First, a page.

Here is a nice example of reaching a bogus conclusion. I’m a huge fan of positive reenforcement. Animal trainers know that a smart animal will withdraw and become devious if you if you try to train it using negative reinforcement. But it is trivial to prove that negative reinforcement is more highly correlated with improvement than positive.
Let’s train a pile of pennies to behave. Good pennies come up heads. Flip the pennies ten times. Divide them into two piles, the good ones and the bad ones. Now punish the bad ones. Beat them with stick. Repeat the experiment. Notice how their behavior improves! Now reward the good ones. Kiss them. Repeat the experiment. Notice how they appear to be slacking off! Clearly negative reinforcement works and positive reinforcement doesn’t.
The technical term for this is regression toward the mean. If the behavior is random the past performance doesn’t tell you anything about the future. But if you have a high performing penny you can be reasonably confident it’s performance in the future will be only average. In the stock market of pennies should bad pennies have depressed prices invest in them. That is counter intuitive, but only a variation on how we can reach the bogus conclusion that negative reinforcement improves performance.
Here’s an example of the bogus conclusion in real life. At one point the Israeli Air Force concluded that they should stop complementing the pilots that did well. They had noticed that afterward they would perform less well. They concluded they should continue scolding the poor performing pilots. They tended to do better. It’s an interesting example of thinking that the causality is due to what ever you did most recently.
In risky, aka random, situations – such as a warfare, experimentation, entrepreneurial activities, learning, etc. – your very likely to have an extremely strong component of random luck. In that case you can trivially fall into this bogus trap. In this environment you need only find the loosers, and beat them. Later they try some other random schemes to make things work and sure enough some will regress toward the mean. You pat yourself on the back for your deep understanding of behaviorism.
This isn’t an abstract issue. It goes straight to the question of how we design the systems we work inside. Let’s look at Brad DeLong’s recent posting on the tournament based architecture of the academic.
The process of climbing to the top of the professoriate is structured as a tournament, in which the big prizes go to those willing to work the hardest and the smartest from their mid-twenties to their late thirties.
I have a very poor opinion of tournament based systems design, particularly when rounds in the game are a huge chunk of a human life span. I think it’s pop-Darwinism. I think it leads to abuse of power by those who set the rules. I think it makes those who play in the tournament devious because their most highly leveraged approach is to work on gaming the system. I think this design drives out skill diversity and that has fatal consequences on the quality of problem solving. I could go on, but let me draw attention to something else Brad said.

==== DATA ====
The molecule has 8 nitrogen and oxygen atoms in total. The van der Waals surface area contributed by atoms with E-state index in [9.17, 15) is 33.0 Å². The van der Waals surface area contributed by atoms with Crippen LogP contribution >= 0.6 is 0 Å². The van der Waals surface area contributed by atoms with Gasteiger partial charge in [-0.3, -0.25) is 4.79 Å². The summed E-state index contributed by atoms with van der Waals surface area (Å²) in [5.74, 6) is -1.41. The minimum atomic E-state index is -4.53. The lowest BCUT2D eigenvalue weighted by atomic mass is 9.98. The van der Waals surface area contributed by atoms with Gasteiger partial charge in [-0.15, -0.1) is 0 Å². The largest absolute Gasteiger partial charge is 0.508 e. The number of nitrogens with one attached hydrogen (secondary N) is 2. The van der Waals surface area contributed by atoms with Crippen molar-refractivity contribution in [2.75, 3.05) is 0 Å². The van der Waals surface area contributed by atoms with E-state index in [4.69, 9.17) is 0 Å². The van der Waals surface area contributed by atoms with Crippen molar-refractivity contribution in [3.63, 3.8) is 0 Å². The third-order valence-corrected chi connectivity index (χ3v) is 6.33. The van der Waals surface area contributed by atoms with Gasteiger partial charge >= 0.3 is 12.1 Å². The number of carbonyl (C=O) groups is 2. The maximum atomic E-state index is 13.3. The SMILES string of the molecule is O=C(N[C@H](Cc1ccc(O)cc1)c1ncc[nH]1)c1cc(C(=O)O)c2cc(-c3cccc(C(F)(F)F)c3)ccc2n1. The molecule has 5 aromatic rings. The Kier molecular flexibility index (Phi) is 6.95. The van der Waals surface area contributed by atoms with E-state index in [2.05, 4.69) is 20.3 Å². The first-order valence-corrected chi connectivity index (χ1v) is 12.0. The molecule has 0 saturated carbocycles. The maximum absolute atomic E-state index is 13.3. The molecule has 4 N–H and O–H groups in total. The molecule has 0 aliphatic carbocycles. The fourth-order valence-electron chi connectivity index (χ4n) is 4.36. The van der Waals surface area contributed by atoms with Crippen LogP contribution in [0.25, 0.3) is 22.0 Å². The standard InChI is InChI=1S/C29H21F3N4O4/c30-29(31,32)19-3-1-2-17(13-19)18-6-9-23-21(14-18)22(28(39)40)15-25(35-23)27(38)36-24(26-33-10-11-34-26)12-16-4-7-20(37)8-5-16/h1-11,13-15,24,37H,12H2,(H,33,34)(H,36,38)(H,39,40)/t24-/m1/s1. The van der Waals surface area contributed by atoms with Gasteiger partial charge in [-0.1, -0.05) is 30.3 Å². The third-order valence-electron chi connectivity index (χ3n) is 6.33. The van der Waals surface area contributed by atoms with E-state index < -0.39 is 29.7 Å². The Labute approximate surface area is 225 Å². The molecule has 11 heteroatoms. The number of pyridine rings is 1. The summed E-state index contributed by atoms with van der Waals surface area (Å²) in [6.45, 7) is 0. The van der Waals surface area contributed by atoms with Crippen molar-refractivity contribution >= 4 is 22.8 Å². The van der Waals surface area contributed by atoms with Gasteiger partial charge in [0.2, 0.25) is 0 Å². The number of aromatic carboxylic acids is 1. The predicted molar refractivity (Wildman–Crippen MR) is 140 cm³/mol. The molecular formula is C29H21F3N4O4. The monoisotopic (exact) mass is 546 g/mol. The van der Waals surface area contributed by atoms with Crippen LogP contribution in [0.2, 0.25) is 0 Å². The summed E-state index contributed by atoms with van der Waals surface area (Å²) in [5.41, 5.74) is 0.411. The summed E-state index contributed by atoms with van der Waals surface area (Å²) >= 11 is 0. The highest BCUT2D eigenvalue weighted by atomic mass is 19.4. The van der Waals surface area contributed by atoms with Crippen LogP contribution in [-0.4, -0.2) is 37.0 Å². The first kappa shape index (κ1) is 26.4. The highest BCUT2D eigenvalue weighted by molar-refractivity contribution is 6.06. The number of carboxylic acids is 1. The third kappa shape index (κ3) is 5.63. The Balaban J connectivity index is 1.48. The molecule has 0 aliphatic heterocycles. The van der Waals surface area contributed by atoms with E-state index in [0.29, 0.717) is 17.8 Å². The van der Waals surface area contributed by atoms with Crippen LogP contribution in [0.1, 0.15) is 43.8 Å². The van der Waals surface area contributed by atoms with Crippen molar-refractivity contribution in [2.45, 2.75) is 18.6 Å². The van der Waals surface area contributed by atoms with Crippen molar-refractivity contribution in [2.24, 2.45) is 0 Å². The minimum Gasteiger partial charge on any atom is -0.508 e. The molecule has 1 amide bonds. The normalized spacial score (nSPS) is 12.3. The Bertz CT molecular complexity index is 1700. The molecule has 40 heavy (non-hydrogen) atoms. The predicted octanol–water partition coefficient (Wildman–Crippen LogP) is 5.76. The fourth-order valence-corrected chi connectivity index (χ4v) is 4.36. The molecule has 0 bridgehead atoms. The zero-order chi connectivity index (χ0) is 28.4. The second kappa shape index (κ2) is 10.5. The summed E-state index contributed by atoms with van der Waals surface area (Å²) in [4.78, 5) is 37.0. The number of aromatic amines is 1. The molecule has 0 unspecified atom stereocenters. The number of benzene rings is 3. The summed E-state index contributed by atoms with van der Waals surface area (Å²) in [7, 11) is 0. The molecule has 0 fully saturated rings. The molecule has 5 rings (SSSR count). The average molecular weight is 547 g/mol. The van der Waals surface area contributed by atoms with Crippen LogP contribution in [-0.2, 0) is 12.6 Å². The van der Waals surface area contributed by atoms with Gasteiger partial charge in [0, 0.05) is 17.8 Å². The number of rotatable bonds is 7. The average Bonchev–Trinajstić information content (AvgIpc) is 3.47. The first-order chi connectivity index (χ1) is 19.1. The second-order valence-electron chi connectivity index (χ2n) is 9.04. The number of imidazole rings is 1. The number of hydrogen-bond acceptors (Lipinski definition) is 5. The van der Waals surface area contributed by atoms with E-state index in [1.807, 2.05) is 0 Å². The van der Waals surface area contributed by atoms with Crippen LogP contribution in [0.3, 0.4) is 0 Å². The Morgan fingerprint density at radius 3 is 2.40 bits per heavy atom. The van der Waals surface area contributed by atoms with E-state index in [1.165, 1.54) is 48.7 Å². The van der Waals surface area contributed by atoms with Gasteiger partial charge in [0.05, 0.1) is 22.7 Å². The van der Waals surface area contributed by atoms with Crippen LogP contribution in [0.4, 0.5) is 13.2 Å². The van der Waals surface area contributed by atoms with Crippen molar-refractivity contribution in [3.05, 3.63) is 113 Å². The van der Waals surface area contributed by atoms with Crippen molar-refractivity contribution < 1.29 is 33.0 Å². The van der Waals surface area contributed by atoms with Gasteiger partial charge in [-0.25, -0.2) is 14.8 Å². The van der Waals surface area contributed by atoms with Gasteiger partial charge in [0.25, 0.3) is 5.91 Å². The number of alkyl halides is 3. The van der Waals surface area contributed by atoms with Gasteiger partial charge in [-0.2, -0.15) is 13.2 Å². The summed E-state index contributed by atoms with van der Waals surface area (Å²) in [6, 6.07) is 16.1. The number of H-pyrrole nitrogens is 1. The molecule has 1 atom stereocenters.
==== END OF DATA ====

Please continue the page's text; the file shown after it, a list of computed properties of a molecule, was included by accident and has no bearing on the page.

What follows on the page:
Brad is primarily talking about how the tournament architecture of academia has some exclusionary effects. Not about all the reasons tournaments might be a lame design. He uses as a launching board the blood sport going on around Larry Summer’s recent comments about the women. Because Brad really wants to talk about something else he buries the sentence that clears the air so he can talk about what he’s trying to puzzle out.
And I say this as someone who thinks that Summers’s views on gender, genetics, and math achievement are almost certainly wrong, are unsupported, and should not be pushed forward by somebody who is twenty years beyond the stage of his career where you throw out lots of unfiltered ideas in the belief that what matters is the quality of your best one.
Right on bro.
But I notice how that sentence speaks to the question of tournament design viewed thru the lens of regression to the mean. It appears that there is a forgiving phase in the game when quantity of ideas is treated as a good thing. The phase is highly random. Presumably all your competitors in the game have very similar skills or even extremely similar in skill. How might you get that? Well, design the game design with a recipe that includes very standardized filtering schemes and then add a good dose of group think. Now, given a very uniform pool of players the winners of this tournament will almost surely very be positioned to undergo regression toward after they get the prize. Opps. They should become extremely careful to husband their high rank after they capture it. I.e. they probably ought to shut up; or at least they should stick to what has worked well in prior rounds. If the game is set up with lots of negative reinforcement and that is extra true for those of high rank then this design leads to an extremely conservative behavior being your best option – if your a winner in early rounds. Blogging bad; since it breaks the mouth shut rule. Tenure good, since it tempers at least a little the risk of idea generation in a highly negative reinforcement based system.
Since they generate far more losers as output than winners, systems based on tournaments are fundamentally about negative reinforcement
Now look at high tech. Open systems work to create a large surface where random experiments can take place. Some of these work out, most don’t. Notice how given that if you manage to have a success you ought to fear of regression toward the mean.